I won’t be posting here anymore, goodbye!
1. Untitled, 2. floor, 3. Roadroll’art, 4. Pakistan: Dreaming of a white wedding?, 5. Fleurs, Foot and Floor, 6. Funkeys, 7. Untitled, 8. My own private Idaho, 9. Fallen from the golden story, 10. Organized randomness, 11. Lonely in the Middle, 12. 10-18-2006 07;34;16PM, 13. 10-16-2006 05;46;29PM, 14. Metal online, 15. catcatcats, 16. Untitled
Thanks to Shula, I now know how to make mosaics! I’ve been admiring her’s for ages. There are so many wonderful photos on Flickr.
I still haven’t worked out how to transfer the code to provide the links back to the original photos, so for the time being, please visit my flickr where they are listed under the mosaic.
My personal observation is that creative people tend to be very egocentric. I don’t mean selfish. Often creativity goes hand in hand with a rich sensitivity that lends towards a kind and gentle nature. The flipside is that it also leads towards introspection and neurotic self-exploration. I have been wondering about the notion of the creative self within the framework of Islam. We are supposed to focus on subduing our egos, not cultivating them. Is there room then for creativity as an expression of self or should it always point to something Bigger?
I recently discovered that a photograph of myself(or the top of my head) that I had published on this blog, had been saved as a favourite by someone on Flickr. So I went and checked out their account and found that my image was one of just hundreds of pictures of women in hijab. Then, to my dismay, I discovered that the person was into bondage and discipline, there were also photos of gagged and restrained women. Obviously this person sees hijab as a kind of fetish, ah such irony! So I was horrified and blocked them from my flickr and removed my photo from their site. But the whole experience has left me wondering about the nature of photographic images.
Initially, I was ready to delete my entire flickr account and even stop blogging. But then I thought about it again and reminded myself that it was just an image, photographs are not real, although we sometimes give them far too much reverence. For years I didn’t put photographs up in my house because of the traditional fiqh ruling that images should not be displayed. We only have to look to most dictatorships to see the role that images play in state propoganda, there is wisdom in this fiqh perspective I think. But on a personal level, I think it comes down to intention. We just have to maintain an awareness that images are just reflections, they are not real and they have no inherent power of their own. We should not invest too much in them. It’s interesting that when most people are asked what item they would rescue from their house if it was burning, they reply, their photo album. It is as if memories can’t exist without the visual reminder, tangible evidence that the event actually happened. Someone that I am close to wants to document everything “special”, if something funny or beautiful happens and it is not recorded, then it is a major dissapointment, a lost opportunity. To me, it seems like a removal of the event from ‘reality’, into the realm of ‘ideas’. Once a memory it is more special than it was when it actually happened.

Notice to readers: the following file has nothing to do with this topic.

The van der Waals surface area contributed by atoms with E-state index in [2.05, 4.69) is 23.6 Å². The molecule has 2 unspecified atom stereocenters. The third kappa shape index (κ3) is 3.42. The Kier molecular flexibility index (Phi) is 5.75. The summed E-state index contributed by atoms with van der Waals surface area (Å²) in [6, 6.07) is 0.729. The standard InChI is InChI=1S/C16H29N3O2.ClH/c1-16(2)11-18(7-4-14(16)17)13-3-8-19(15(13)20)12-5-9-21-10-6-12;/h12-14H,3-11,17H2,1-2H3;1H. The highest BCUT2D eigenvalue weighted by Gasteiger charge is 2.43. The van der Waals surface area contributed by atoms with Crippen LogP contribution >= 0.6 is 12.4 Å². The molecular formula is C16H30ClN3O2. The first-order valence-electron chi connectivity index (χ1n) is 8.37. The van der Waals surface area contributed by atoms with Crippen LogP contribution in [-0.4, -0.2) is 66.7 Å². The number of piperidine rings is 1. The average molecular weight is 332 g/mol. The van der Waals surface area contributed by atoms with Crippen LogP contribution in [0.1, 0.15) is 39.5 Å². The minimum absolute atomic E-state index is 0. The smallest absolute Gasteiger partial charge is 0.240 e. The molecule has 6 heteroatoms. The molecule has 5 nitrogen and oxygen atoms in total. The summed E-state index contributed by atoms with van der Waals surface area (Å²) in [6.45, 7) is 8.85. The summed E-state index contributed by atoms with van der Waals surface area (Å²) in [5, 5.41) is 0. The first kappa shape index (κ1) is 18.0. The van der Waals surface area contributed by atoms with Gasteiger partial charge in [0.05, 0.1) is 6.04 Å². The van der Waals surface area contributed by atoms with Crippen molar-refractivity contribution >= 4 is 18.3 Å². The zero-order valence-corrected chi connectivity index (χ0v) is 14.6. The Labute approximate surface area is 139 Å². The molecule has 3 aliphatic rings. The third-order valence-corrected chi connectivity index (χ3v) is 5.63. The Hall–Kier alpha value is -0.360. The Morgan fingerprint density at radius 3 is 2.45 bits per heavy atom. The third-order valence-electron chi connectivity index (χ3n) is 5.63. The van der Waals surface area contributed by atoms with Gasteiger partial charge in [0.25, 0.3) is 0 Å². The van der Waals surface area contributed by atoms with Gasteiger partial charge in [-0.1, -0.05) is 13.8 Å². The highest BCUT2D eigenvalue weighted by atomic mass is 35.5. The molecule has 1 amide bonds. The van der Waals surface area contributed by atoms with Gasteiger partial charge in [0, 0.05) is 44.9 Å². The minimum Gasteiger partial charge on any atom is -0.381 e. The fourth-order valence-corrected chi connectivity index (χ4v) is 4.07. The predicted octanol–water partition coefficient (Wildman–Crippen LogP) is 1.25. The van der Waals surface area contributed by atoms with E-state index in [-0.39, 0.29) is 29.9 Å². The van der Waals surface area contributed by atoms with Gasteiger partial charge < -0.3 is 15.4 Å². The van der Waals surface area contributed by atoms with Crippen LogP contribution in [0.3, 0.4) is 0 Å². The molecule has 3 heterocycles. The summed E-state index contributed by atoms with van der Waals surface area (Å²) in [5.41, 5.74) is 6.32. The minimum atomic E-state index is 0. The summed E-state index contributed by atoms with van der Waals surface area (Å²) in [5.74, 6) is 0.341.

In Islam we are encouraged to live in the present. It is in the ‘now’ that closeness to God is most possible because we are less veiled by all the mirages of our “selves”, our memories, precious and feared, our hopes and dreams. So perhaps part of the wisdom of the prohibition of images was not just the danger of the image itself being worshipped, but the more subtle danger of what the image represents forming clouds upon our capacity to be receptive. We become absorbed in our created world.
I have to say that I am fascinated by photography and embarrassingly, I love to see photos of myself! But it’s not an expression of vanity, it’s because I feel disassociated from my own image. It’s a kind of detatched fascination. I know that a reflection of my physical self is just that, it is not me. It just interests me to try and see what other people see, how I am from outside myself. But of course, this is impossible, I cannot be an observer of myself.
I don’t think I would be comfortable with posting photograps of myself if I wasn’t a hijab wearer. It is a barrier that I need, it does enable me to have ownership of my body, because whatever you imagine, you perverse individual who stole my image, it remains entirely that, your imagination. And your imaginings have no bearing on me. I have control over my physicality and it is not yours for the taking. Actually I’d like to thank you, because you have reminded me of why I wear hijab in the first place.
I stayed up late last night, making these for my daughter to take to kinder to celebrate her birthday. But this morning she is too sick to go to school, I’m so disappointed for her, probably more so than she is! But after I braved the scary food colouring and tried one, I realised that it’s probably a good thing, because they taste horrible! Although my kids seem to like them. They do look wonderful but I think this is my last foray into using food colouring, it’s just too toxic and every parents worst nightmare when it becomes smeared all over your beloved child’s clothing, not to mention the walls!
So I’m on the lookout for healthy, fruit cupcake recipes for her party on the weekend!
My hands feel so clumsy at the moment, I’m so out of practice. I can feel this drawing rapidly losing itself into a murky mass. The beginning was promising, but then I added too much blue and now it is too dark. I will try and rescue it, but I may just make the mess bigger, in which case, at least I will have a photo to prove to myself that I have begun the making process again!
see some truly amazing photographs of Chernobyl here.